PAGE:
# Intro to distributiveÂ property

CCSS Math: 3.OA.B.5

Practice decomposing the factors in multiplication problems and see how it affects the product.

## Breaking up multiplication

This array is made up of $3$ rows with $6$ dots in each row. The dots show $3 \times 6 = 18$.

If we add a line dividing the dots into two groups, the total number of dots does not change.

The top group has $1$ row with $6$ dots. The dots show $1 \times 6$.

The bottom group has $2$ rows with $6$ dots in each row. The dots show $2 \times 6$.

We still have a total of $18$ dots.

## Distributive property

The math rule that allows us to break up multiplication problems is called the distributive property.

The distributive property says that in a multiplication problem, when one of the factors is

*rewritten as the sum of two numbers*, the product does not change.Using the distributive property allows us to solve two simpler multiplication problems.

In the example with the dots we started with $\greenD{3} \times \purpleD{6}$.

We broke the $\greenD{3}$ down into $\greenD{1 + 2}$. We can do this because $\greenD{1 + 2 = 3}$

We used the distributive property to change the problem from $\greenD{3} \times \purpleD{6}$ to $(\greenD{1 + 2}) \times \purpleD{6}$.

The $\purpleD{6}$ gets

$(\greenD{1} \times \purpleD{6}) + (\greenD{2} \times \purpleD{6})$

*distributed*to the $\greenD{1}$ and $\greenD{2}$ and the problem changes to:$(\greenD{1} \times \purpleD{6}) + (\greenD{2} \times \purpleD{6})$

Now we need to find the two products:

$6 + 12$

$6 + 12$

And finally, the sum:

$6 + 12 = 18$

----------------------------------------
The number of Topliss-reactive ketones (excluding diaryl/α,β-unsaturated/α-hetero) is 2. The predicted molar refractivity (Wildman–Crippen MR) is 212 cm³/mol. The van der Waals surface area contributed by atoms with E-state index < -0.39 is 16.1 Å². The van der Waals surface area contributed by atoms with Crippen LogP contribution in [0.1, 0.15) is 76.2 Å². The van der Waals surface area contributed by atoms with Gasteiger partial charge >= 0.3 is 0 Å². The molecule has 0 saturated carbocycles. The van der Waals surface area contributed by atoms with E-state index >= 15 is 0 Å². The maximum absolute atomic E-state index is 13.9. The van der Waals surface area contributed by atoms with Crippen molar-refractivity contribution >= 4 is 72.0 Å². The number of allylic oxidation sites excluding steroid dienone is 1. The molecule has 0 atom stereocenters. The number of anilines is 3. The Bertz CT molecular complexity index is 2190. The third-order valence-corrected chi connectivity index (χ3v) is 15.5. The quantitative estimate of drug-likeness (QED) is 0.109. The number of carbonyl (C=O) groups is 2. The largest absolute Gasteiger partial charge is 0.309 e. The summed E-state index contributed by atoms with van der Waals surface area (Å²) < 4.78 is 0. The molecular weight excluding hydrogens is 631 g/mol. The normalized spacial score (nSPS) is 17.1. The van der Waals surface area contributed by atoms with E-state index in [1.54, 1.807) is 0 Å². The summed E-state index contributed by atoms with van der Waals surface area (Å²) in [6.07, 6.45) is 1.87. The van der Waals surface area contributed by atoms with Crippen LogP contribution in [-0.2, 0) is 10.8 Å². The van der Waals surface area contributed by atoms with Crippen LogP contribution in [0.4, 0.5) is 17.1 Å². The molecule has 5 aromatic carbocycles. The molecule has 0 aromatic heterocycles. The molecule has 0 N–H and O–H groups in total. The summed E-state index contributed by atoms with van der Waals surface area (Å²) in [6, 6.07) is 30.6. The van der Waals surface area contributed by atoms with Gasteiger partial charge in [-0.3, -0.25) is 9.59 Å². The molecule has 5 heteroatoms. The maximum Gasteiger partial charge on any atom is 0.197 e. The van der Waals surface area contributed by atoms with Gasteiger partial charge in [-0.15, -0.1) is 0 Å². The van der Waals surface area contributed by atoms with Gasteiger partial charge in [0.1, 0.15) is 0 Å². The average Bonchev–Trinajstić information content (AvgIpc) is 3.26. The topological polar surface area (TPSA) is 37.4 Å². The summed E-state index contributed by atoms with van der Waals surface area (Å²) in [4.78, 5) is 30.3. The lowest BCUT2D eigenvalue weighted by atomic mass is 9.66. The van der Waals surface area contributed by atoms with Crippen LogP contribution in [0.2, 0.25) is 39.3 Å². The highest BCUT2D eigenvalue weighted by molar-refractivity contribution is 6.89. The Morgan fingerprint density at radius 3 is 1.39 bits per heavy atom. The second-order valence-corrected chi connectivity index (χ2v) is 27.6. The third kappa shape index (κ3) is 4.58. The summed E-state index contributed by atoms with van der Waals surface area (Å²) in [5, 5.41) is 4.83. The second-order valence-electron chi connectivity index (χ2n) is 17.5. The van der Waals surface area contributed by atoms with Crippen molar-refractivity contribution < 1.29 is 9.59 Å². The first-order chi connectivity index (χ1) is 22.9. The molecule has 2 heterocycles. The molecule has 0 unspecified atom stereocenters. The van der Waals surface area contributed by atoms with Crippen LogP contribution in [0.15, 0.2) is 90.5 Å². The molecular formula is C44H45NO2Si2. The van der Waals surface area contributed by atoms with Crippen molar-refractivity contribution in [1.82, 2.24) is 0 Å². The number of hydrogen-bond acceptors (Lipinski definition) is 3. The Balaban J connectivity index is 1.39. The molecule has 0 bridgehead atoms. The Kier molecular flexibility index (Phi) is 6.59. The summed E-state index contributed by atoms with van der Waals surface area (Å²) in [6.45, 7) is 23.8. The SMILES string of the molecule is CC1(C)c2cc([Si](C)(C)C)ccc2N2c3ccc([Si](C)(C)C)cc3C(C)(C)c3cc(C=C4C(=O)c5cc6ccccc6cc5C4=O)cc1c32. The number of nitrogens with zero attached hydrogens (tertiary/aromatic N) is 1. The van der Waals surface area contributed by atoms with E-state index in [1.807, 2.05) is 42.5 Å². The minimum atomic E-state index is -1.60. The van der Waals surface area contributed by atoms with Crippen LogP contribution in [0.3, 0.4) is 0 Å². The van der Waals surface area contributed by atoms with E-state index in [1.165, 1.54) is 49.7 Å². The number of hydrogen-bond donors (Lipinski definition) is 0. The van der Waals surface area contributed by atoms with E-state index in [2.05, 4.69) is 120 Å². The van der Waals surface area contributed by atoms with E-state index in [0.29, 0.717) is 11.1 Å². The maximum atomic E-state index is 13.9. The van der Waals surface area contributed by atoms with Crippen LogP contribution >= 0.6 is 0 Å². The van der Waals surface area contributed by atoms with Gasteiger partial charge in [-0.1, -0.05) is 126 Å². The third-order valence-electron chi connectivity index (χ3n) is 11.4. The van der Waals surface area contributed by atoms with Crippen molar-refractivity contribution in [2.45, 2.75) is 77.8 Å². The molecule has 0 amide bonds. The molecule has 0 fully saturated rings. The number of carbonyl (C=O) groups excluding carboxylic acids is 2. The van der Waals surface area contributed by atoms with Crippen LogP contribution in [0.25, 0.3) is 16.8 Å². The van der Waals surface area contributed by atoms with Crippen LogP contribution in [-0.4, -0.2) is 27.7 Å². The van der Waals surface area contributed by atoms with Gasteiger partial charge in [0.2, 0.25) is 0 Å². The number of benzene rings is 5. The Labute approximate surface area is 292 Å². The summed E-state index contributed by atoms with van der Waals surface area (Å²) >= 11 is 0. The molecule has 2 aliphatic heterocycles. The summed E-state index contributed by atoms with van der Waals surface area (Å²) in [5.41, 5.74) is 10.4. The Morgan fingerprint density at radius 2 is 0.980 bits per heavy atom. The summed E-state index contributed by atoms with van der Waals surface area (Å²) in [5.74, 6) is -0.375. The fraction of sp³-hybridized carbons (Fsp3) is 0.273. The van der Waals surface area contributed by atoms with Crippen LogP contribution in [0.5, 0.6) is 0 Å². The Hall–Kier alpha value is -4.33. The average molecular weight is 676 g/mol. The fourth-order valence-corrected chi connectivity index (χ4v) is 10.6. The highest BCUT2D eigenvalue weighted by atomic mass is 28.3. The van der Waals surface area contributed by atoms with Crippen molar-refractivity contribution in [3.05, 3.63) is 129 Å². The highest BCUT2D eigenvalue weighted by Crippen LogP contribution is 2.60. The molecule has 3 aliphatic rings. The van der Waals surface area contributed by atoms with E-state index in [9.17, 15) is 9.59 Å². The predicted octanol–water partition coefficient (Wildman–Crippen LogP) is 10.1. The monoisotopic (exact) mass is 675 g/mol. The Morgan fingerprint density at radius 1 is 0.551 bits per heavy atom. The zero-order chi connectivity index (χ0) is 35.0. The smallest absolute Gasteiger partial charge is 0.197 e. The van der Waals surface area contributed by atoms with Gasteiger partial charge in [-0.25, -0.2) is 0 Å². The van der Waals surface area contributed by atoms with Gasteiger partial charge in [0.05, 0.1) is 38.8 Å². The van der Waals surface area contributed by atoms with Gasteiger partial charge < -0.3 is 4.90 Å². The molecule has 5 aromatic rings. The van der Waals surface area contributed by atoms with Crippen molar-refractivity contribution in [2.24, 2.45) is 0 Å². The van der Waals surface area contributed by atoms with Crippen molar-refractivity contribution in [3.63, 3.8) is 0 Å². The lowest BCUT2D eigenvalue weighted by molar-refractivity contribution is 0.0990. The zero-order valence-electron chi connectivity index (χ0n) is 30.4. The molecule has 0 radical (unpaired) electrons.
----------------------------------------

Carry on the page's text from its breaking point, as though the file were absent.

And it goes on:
$6 + 12 = 18$

$\greenD{3} \times \purpleD{6} = 18$ and

$(\greenD{1 + 2}) \times \purpleD{6} =18$

$(\greenD{1 + 2}) \times \purpleD{6} =18$

### Small numbers

Some numbers like $1, 2, 5$, and $10$ are easier to multiply. The distributive property allows us to change a multiplication problem so that we can use these numbers as one of the factors.

For example, we can change $4 \times 12$ into $4 \times (\tealD{10} + \greenC{2})$.

The array of dots on the left shows $(\tealD{4 \times 10})$.
The array of dots on the right shows $(\greenC{4 \times 2})$.

Now we can add the expressions to find the total.

$(\tealD{4 \times 10}) + (\greenC{4 \times 2})$

$= \tealD{40} + \greenC{8}$

$=48$

$(\tealD{4 \times 10}) + (\greenC{4 \times 2})$

$= \tealD{40} + \greenC{8}$

$=48$

Since $10$ and $2$ are both easy to multiply, using the distributive property for this problem made finding the product easier.

### Practice problem 2

The dots represent $9 \times 4$.

### More practice

## Working with large numbers

The distributive property is very helpful when multiplying larger numbers. Look at how we can use the distributive property to simplify $15 \times 8$.

We will start by breaking $\blueD{15}$ into $\blueD{10 +5}$. Then we will

*distribute*the $8$ to both of these numbers.$\blueD{15}\times 8 = (\blueD{10}\times 8)+{(\blueD{5} \times 8)}$

$\phantom{15\times 8}$$=~$$80 + 40$

$\phantom{15\times 8}$$=~$$120$

$\phantom{15\times 8}$$=~$$80 + 40$

$\phantom{15\times 8}$$=~$$120$